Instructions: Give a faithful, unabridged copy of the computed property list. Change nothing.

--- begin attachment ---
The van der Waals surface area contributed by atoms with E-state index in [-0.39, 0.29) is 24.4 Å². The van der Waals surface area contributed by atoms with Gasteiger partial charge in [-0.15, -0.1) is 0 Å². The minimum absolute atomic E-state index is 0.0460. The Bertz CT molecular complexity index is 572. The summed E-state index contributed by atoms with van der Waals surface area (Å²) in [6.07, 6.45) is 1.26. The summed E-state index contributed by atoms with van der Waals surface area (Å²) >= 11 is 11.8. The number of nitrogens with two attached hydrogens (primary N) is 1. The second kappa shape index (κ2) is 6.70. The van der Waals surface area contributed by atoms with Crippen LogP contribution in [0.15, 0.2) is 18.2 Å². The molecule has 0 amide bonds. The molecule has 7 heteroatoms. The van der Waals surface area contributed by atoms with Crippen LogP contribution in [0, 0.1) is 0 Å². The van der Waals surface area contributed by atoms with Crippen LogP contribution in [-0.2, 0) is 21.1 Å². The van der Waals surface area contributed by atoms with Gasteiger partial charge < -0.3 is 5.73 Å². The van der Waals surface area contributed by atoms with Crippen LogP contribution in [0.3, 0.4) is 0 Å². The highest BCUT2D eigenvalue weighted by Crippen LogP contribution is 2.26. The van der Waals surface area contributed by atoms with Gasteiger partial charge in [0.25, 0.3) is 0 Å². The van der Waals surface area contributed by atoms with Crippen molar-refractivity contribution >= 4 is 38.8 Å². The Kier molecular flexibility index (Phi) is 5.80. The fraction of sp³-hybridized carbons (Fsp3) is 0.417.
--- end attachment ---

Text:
The van der Waals surface area contributed by atoms with E-state index in [-0.39, 0.29) is 24.4 Å². The van der Waals surface area contributed by atoms with Gasteiger partial charge in [-0.15, -0.1) is 0 Å². The minimum absolute atomic E-state index is 0.0460. The Bertz CT molecular complexity index is 572. The summed E-state index contributed by atoms with van der Waals surface area (Å²) in [6.07, 6.45) is 1.26. The summed E-state index contributed by atoms with van der Waals surface area (Å²) >= 11 is 11.8. The number of nitrogens with two attached hydrogens (primary N) is 1. The second kappa shape index (κ2) is 6.70. The van der Waals surface area contributed by atoms with Crippen LogP contribution in [0.15, 0.2) is 18.2 Å². The molecule has 0 amide bonds. The molecule has 7 heteroatoms. The van der Waals surface area contributed by atoms with Crippen LogP contribution in [0, 0.1) is 0 Å². The van der Waals surface area contributed by atoms with Crippen LogP contribution in [-0.2, 0) is 21.1 Å². The van der Waals surface area contributed by atoms with Gasteiger partial charge < -0.3 is 5.73 Å². The van der Waals surface area contributed by atoms with Crippen LogP contribution in [0.3, 0.4) is 0 Å². The highest BCUT2D eigenvalue weighted by Crippen LogP contribution is 2.26. The van der Waals surface area contributed by atoms with Gasteiger partial charge in [0.25, 0.3) is 0 Å². The van der Waals surface area contributed by atoms with Crippen molar-refractivity contribution >= 4 is 38.8 Å². The Kier molecular flexibility index (Phi) is 5.80. The fraction of sp³-hybridized carbons (Fsp3) is 0.417.